ARROW Executive Director Sivananthi Thanenthiran was a panelist at a side event hosted by GIZ and partners at Women Deliver where she spoke about ARROW’s contributions to the post-2015 process and the challenges faced.
ARROW had anticipated that the time period from 2012 onwards to be a critical period as this was the time when the major conferences were reaching their targeted 20-year deadlines; Rio (on the environment and sustainable development), Cairo (on population and sustainable development) and Beijing (women and gender equality) world conferences. And of course, the MDGs as well. Our key strategies were as follows.
ARROW, with the help of GIZ, first reached out and re-built our constituency. In 2012 we had a regional meeting where we first did a survey of organisations and identification of critical issues. We identified the key issues in the region to be poverty and inequality, climate change, food security, religious fundamentalism and universal access to health especially sexual and reproductive health. This gave us the foundation of the issues that we would take on as a regional organisation.
Our constituency also felt very strongly that the principles, issues, and language of the major conferences, especially Cairo and Beijing, had to be retained and maintained. So we had a challenging task of keeping the achievements of the old, and ensuring they were updated and maintained within the new development framework. We knew we had to get in early because we remembered well how the SRHR agenda was left out of the MDGs.
The post-2015 was a mammoth process and had many facets – the High Level Panel of Eminent Persons (HLPEP) in 2013, the Open Working Group process in 2014, and the inter-governmental negotiations in 2015. There were also parallel processes on financing for development (FfD), climate agreement, and indicators – all of which would feed into the post-2015 agenda. The UNFPA had also embarked on the elaborate ICPD review process at national, regional and global levels, which produced very progressive language and ideas on young people, comprehensive sexuality education, access to safe abortion, non-discrimination and non-violence for LGBTIQ communities.
ARROW and partners – ARROW is actively working in 17 countries in the region – participated in all of the processes. This entailed collecting all the information on the processes, distilling that information, sending it back to the national partners and holding capacity building meetings which enabled partners to update national knowledge products and documents on SRHR with all of these new parameters such as FfD, indicators, means of implementation, climate issues, etc.
We built capacities of national partners, who were already strategically positioned for advocacy, in order to hit the ground running so to speak. For us to be effective at the global level – after all we are a small regional organisation based in Malaysia – we had to work together and be collaborative with as many networks that are working on global advocacy. These included the Women’s Major Group, the Post-2015 Women’s Coalition, the SRHR Platform, the Population & Sustainable Development Alliance, and at the regional level with the different regional networks and as part of the Asia-Pacific Regional Coordination Engagement Mechanism (AP-RCEM). This also meant we had to be able to make our messages relevant and strategically packaged at every point to ensure SRHR was not left out.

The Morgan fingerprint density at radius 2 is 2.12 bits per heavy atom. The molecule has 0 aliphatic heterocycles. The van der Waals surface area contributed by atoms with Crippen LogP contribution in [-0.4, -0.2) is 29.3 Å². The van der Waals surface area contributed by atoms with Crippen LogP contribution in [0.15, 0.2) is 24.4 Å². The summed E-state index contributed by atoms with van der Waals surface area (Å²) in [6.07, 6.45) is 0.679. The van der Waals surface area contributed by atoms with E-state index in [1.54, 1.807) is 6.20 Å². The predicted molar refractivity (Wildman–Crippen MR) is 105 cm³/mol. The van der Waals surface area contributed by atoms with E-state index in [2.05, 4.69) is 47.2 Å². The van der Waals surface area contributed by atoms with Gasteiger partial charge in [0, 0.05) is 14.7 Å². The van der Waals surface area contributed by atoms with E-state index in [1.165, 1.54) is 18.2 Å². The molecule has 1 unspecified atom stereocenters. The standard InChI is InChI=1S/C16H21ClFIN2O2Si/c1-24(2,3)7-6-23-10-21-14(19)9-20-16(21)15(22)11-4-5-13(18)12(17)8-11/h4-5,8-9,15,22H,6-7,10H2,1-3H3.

ARROW has a strong partnership base at the national level in 15 countries, and in the Global South regions. Advocacy was carried out by ARROW and partners, at national, regional and global levels. We convened meetings and online consultations with partners to understand the issues at the national level, and use it in our communications and advocacy messages at the global inter-governmental meetings. The advocacy was circular with voices from the Global South reaching the regional and global advocacy spaces, and developments at global policy levels informing the national partners to strategize at the national level. ARROW and resource persons shared the global processes. We developed working papers on key issues- means of implementation, financing, indicators and what these mean for people in the Global South, for the SRHR movement and for women and young people.
ARROW quickly transferred learnings from global level to national level. We supported capacity strengthening of partners on these global issues, and partners developed advocacy briefs that focused on means of implementation, financing, accountability and indicators at the national level.
Young people have been integral to the agenda and were involved in all the above strategies mentioned: making statements during Post-2015 negotiations, part of the national partner teams that attended events at the regional level, developing advocacy briefs and organising national dialogues. Key youth partners were involved in capacity strengthening of peers at the regional level in Africa and Latin America.
ARROW strategized to ensure we present statements at the Post-2015 Intergovernmental Negotiations (IGN) in order to share the voices, experiences and realities of the Global South. ARROW partners, organisations, networks and alliances from the Global South endorsed these statements. ARROW staff – feminists, researchers- were nominated and voted in as speakers. They spoke on behalf of the region 6 out of 8 times in the IGNs. Every intervention of ours showed the diversity of women supporting and speaking up for the SRHR agenda through multifarious messaging packages.